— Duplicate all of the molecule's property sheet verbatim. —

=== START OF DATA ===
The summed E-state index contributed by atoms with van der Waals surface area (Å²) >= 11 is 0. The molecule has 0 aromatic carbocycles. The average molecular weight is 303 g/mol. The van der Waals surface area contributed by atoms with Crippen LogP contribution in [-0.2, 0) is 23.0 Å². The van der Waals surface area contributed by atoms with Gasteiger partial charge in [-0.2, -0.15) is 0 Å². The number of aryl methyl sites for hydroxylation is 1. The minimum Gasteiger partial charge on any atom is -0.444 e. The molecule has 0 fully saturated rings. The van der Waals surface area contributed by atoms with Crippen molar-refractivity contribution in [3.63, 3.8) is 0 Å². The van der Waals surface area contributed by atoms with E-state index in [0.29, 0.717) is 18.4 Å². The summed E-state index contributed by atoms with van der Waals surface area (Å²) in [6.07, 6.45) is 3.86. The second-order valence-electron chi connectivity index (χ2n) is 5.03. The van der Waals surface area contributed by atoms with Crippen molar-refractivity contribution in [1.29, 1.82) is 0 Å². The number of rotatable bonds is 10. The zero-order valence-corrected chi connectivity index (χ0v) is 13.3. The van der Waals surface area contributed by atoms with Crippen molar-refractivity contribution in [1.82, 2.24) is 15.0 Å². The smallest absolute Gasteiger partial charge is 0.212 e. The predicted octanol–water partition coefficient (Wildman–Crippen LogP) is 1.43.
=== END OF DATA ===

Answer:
The summed E-state index contributed by atoms with van der Waals surface area (Å²) >= 11 is 0. The molecule has 0 aromatic carbocycles. The average molecular weight is 303 g/mol. The van der Waals surface area contributed by atoms with Crippen LogP contribution in [-0.2, 0) is 23.0 Å². The van der Waals surface area contributed by atoms with Gasteiger partial charge in [-0.2, -0.15) is 0 Å². The number of aryl methyl sites for hydroxylation is 1. The minimum Gasteiger partial charge on any atom is -0.444 e. The molecule has 0 fully saturated rings. The van der Waals surface area contributed by atoms with Crippen molar-refractivity contribution in [3.63, 3.8) is 0 Å². The van der Waals surface area contributed by atoms with E-state index in [0.29, 0.717) is 18.4 Å². The summed E-state index contributed by atoms with van der Waals surface area (Å²) in [6.07, 6.45) is 3.86. The second-order valence-electron chi connectivity index (χ2n) is 5.03. The van der Waals surface area contributed by atoms with Crippen molar-refractivity contribution in [1.29, 1.82) is 0 Å². The number of rotatable bonds is 10. The zero-order valence-corrected chi connectivity index (χ0v) is 13.3. The van der Waals surface area contributed by atoms with Crippen molar-refractivity contribution in [1.82, 2.24) is 15.0 Å². The smallest absolute Gasteiger partial charge is 0.212 e. The predicted octanol–water partition coefficient (Wildman–Crippen LogP) is 1.43.